Maria Helena Pereira Toledo Machado is a Leverhulme Visiting Professor in the Department of History at the University of Reading and Professor of History at the University of São Paulo, Brazil. An expert on the lives of enslaved women in Brazil, the life story of Geminiana and her children form the focus of her forthcoming book, now in press.
Content warning: racism and violence
Born around 1840, Geminiana, an enslaved woman, grew up in Maranhão, a province located in the far North of Brazil. She was enslaved to the Belforts, an Irish family who settled in the interior of the province and made their fortune capturing indigenous peoples, clearing the forests, and founding gigantic sugar mills peopled by African people held in slavery. The Belforts’ main fortune came from trafficking these people. As a young girl, Geminiana lived with her mother and sister, along with around a hundred other enslaved people. Her mother, Simplícia, had been able to buy her own freedom, probably through working as a street vendor to save money to buy her liberty while simultaneously performing domestic labour for her enslavers. When one of the Belforts’ daughters married, the slaveholding family offered Geminiana to the newlywed couple as part of their daughter’s dowry. She then went to live with them in Maranhão’s capital city, São Luís. Geminiana subsequently bore four children: two girls and two boys, although one of her daughters sadly died in infancy.
Geminiana’s new enslavers died during the 1860s and the couple’s estate fell into the hands of a relative, who decided to sell some of the enslaved people in 1876, taking them to be valued and listed in São Luís’s market. The sale included Geminiana and her three surviving children. Somewhat surprisingly, Geminiana was able to deposit her price at court, enabling her own manumission. There are no records that explain how she managed to raise this sum, so as historians we can only offer hypotheses. This is so often the case when researching the lives of enslaved women.
One possible explanation is that Geminiana’s mother, who also lived and worked in São Luís, where she hired herself out as a daily domestic, may have purchased her daughter’s manumission from her own hard-earned savings. Another possibility is that Geminiana had her own money, accumulated from her work as a healer (pajé). Thanks to a later criminal case involving the faith healer Amélia Rosa, the queen of healing (pajelança) in São Luís, we have evidence that that Geminiana might have been part of her inner circle.
After her manumission, Geminiana had to leave her three children behind in slavery. Her daughter Isaura, aged around twelve, was sold on soon afterwards. This left her two sons, Jacinto and Inocênci, aged six and eight, who remained on a sale listing for months before finally attracting a buyer. The firm Silva and Teixeira acquired them, whose Portuguese owners ran a bakery. The bakers apparently found the children “cute”, but soon discovered that neither of the boys had much utility. Too small to work, they hung around the bakery counter waiting for customers to buy them treats.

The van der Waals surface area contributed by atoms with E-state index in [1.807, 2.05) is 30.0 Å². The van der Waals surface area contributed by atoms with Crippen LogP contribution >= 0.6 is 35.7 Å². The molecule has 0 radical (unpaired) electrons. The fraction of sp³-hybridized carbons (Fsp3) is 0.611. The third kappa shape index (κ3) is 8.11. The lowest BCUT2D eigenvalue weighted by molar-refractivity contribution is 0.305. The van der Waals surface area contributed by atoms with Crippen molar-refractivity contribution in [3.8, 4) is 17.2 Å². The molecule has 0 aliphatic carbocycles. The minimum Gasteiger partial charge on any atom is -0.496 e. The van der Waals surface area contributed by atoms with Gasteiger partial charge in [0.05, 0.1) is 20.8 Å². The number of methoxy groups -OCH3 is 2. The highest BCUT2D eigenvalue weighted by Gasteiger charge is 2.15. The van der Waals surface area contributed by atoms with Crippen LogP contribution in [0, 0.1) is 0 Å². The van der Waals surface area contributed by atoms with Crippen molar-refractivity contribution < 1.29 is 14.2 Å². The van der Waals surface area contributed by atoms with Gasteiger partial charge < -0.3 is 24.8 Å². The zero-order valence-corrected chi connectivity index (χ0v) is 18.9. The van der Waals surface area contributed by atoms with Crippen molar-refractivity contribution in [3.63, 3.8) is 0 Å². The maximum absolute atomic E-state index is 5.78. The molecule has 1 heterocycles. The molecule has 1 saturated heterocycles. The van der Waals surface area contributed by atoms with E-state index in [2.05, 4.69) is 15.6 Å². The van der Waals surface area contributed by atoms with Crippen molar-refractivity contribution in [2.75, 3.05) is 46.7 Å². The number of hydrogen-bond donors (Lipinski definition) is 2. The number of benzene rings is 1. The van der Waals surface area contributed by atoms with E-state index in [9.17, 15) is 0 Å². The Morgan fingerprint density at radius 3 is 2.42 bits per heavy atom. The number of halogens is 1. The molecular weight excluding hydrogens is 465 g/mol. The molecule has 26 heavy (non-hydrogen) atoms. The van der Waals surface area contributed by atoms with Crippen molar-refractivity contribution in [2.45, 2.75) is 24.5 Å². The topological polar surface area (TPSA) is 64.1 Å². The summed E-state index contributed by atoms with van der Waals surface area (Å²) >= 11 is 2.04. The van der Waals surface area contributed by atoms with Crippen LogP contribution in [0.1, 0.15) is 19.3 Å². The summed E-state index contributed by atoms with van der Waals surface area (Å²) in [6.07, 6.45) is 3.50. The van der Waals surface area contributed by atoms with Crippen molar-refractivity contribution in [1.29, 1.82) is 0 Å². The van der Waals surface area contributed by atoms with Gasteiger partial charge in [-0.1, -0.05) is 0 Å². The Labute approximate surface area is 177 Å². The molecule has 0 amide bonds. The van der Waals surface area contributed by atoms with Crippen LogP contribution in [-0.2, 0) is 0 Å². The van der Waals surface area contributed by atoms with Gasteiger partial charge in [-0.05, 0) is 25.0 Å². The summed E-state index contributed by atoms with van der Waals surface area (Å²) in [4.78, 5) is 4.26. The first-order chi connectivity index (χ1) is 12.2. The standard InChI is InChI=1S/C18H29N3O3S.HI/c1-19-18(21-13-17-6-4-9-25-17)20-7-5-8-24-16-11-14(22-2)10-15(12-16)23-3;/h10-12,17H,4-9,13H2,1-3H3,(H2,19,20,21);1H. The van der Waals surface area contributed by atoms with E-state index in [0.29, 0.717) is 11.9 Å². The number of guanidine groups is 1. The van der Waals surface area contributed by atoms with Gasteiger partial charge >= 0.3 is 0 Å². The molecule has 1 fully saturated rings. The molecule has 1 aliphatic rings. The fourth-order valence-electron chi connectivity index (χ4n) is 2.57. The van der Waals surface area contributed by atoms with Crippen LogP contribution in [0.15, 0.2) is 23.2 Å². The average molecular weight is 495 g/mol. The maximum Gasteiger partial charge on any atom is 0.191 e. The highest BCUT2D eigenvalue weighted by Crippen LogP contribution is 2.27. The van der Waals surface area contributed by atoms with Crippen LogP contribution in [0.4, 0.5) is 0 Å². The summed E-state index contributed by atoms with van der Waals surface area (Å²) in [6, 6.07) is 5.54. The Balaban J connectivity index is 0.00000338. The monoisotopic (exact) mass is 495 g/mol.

The bakers probably made the acquisition as an investment, hoping to reap financial gain in the long run as the boys grew into valuable men who could generate profits. However, seemingly on a whim, the bakers sold the boys to Ana Rosa Viana Ribeiro, a woman from a rich local family, notorious for torturing her enslaved people. Both Jacinto and Inocênci died within three months of purchase, leading to loud public rumour and speculation about the crimes taking place in Ribeiro’s mansion. We don’t know the anguish Geminiana must have felt about the loss of her infant daughter, followed by the sale of her other daughter, then the deaths of her sons.
Too often, those enslaved and formerly enslaved remain as shadows, if not entirely absent, in archival evidence. Yet we can and should employ techniques of speculation, empathy and imagination as we research the past. Through the careful probing of historical records we can seek to reconstruct the lives of people held in the horrific system of enslavement and bring their biographies to the centre of historical narratives that better inform our present.
Professor Machado’s research is based on the criminal records that followed the death of Inocêncio, which amount to some 800 pages, complemented with other documents, including inventories, letters of freedom, registers on the sales of enslaved people, and baptism and death registers. This documentation allows for an unusually detailed reconstruction of the many aspects of Geminiana’s life story in the context of Brazilian slavery both before and after the implementation of the Free Womb Law of 1870.
Professor Machado’s book, co-authored by A. Alexandre Cardoso, will be published under the title Geminiana e seus filhos: escravidão e morte; maternidade e infância (Bazar do Tempo: Rio de Janeiro, forthcoming June 2023).